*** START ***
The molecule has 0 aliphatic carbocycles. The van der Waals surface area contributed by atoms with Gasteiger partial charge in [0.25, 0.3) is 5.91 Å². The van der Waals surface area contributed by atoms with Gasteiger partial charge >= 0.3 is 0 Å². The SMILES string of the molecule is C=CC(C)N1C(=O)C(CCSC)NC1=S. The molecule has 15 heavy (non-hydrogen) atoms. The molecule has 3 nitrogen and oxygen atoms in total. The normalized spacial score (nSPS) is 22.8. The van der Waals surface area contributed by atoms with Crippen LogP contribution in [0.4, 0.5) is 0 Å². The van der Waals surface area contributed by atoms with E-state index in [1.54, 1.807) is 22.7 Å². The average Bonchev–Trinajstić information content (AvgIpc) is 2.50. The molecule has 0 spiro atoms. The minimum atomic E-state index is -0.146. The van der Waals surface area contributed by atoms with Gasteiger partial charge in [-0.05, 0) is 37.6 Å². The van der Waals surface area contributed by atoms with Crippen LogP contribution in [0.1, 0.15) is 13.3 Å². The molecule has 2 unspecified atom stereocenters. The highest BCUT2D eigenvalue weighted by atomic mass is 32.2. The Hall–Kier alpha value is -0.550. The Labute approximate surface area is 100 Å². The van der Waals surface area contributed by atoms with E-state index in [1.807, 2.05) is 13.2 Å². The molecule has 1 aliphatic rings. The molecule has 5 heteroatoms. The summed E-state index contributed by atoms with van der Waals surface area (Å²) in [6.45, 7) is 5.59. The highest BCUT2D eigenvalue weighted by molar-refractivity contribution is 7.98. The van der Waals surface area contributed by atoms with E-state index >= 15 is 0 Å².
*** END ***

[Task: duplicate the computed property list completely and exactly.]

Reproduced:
The molecule has 0 aliphatic carbocycles. The van der Waals surface area contributed by atoms with Gasteiger partial charge in [0.25, 0.3) is 5.91 Å². The van der Waals surface area contributed by atoms with Gasteiger partial charge >= 0.3 is 0 Å². The SMILES string of the molecule is C=CC(C)N1C(=O)C(CCSC)NC1=S. The molecule has 15 heavy (non-hydrogen) atoms. The molecule has 3 nitrogen and oxygen atoms in total. The normalized spacial score (nSPS) is 22.8. The van der Waals surface area contributed by atoms with Crippen LogP contribution in [0.4, 0.5) is 0 Å². The van der Waals surface area contributed by atoms with E-state index in [1.54, 1.807) is 22.7 Å². The average Bonchev–Trinajstić information content (AvgIpc) is 2.50. The molecule has 0 spiro atoms. The minimum atomic E-state index is -0.146. The van der Waals surface area contributed by atoms with Gasteiger partial charge in [-0.05, 0) is 37.6 Å². The van der Waals surface area contributed by atoms with Crippen LogP contribution in [0.1, 0.15) is 13.3 Å². The molecule has 2 unspecified atom stereocenters. The highest BCUT2D eigenvalue weighted by atomic mass is 32.2. The Hall–Kier alpha value is -0.550. The Labute approximate surface area is 100 Å². The van der Waals surface area contributed by atoms with E-state index in [1.807, 2.05) is 13.2 Å². The molecule has 1 aliphatic rings. The molecule has 5 heteroatoms. The summed E-state index contributed by atoms with van der Waals surface area (Å²) in [6.45, 7) is 5.59. The highest BCUT2D eigenvalue weighted by molar-refractivity contribution is 7.98. The van der Waals surface area contributed by atoms with E-state index >= 15 is 0 Å².